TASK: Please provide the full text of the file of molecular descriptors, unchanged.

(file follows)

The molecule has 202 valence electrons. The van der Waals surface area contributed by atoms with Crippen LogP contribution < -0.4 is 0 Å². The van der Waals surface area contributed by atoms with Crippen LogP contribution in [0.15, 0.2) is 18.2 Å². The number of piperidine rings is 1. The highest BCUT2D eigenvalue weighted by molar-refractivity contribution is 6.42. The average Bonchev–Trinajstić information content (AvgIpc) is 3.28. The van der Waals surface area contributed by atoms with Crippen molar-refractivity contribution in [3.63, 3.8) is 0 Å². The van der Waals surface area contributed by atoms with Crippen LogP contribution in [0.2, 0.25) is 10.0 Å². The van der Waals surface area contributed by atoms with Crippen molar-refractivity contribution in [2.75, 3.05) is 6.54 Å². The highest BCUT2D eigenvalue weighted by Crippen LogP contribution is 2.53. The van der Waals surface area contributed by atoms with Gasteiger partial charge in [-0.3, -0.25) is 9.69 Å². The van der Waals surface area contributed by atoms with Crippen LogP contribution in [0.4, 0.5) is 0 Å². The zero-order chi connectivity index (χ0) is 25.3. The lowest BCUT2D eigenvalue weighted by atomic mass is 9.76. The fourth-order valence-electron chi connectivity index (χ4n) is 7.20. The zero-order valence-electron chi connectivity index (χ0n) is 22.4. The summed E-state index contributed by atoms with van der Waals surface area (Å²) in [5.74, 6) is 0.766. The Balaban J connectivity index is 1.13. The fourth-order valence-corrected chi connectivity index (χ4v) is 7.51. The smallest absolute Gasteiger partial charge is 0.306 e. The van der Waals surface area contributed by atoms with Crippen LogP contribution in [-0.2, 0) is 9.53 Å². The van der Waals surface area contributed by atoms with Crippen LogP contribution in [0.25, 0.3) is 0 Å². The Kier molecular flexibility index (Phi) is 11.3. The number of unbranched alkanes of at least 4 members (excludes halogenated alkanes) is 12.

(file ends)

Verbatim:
The molecule has 202 valence electrons. The van der Waals surface area contributed by atoms with Crippen LogP contribution < -0.4 is 0 Å². The van der Waals surface area contributed by atoms with Crippen LogP contribution in [0.15, 0.2) is 18.2 Å². The number of piperidine rings is 1. The highest BCUT2D eigenvalue weighted by molar-refractivity contribution is 6.42. The average Bonchev–Trinajstić information content (AvgIpc) is 3.28. The van der Waals surface area contributed by atoms with Crippen molar-refractivity contribution in [3.63, 3.8) is 0 Å². The van der Waals surface area contributed by atoms with Crippen LogP contribution in [0.2, 0.25) is 10.0 Å². The van der Waals surface area contributed by atoms with Crippen molar-refractivity contribution in [2.75, 3.05) is 6.54 Å². The highest BCUT2D eigenvalue weighted by Crippen LogP contribution is 2.53. The van der Waals surface area contributed by atoms with Gasteiger partial charge in [-0.3, -0.25) is 9.69 Å². The van der Waals surface area contributed by atoms with Crippen LogP contribution in [0.4, 0.5) is 0 Å². The zero-order chi connectivity index (χ0) is 25.3. The lowest BCUT2D eigenvalue weighted by atomic mass is 9.76. The fourth-order valence-electron chi connectivity index (χ4n) is 7.20. The zero-order valence-electron chi connectivity index (χ0n) is 22.4. The summed E-state index contributed by atoms with van der Waals surface area (Å²) in [5.74, 6) is 0.766. The Balaban J connectivity index is 1.13. The fourth-order valence-corrected chi connectivity index (χ4v) is 7.51. The smallest absolute Gasteiger partial charge is 0.306 e. The van der Waals surface area contributed by atoms with Crippen LogP contribution in [-0.2, 0) is 9.53 Å². The van der Waals surface area contributed by atoms with Crippen LogP contribution in [0.25, 0.3) is 0 Å². The Kier molecular flexibility index (Phi) is 11.3. The number of unbranched alkanes of at least 4 members (excludes halogenated alkanes) is 12.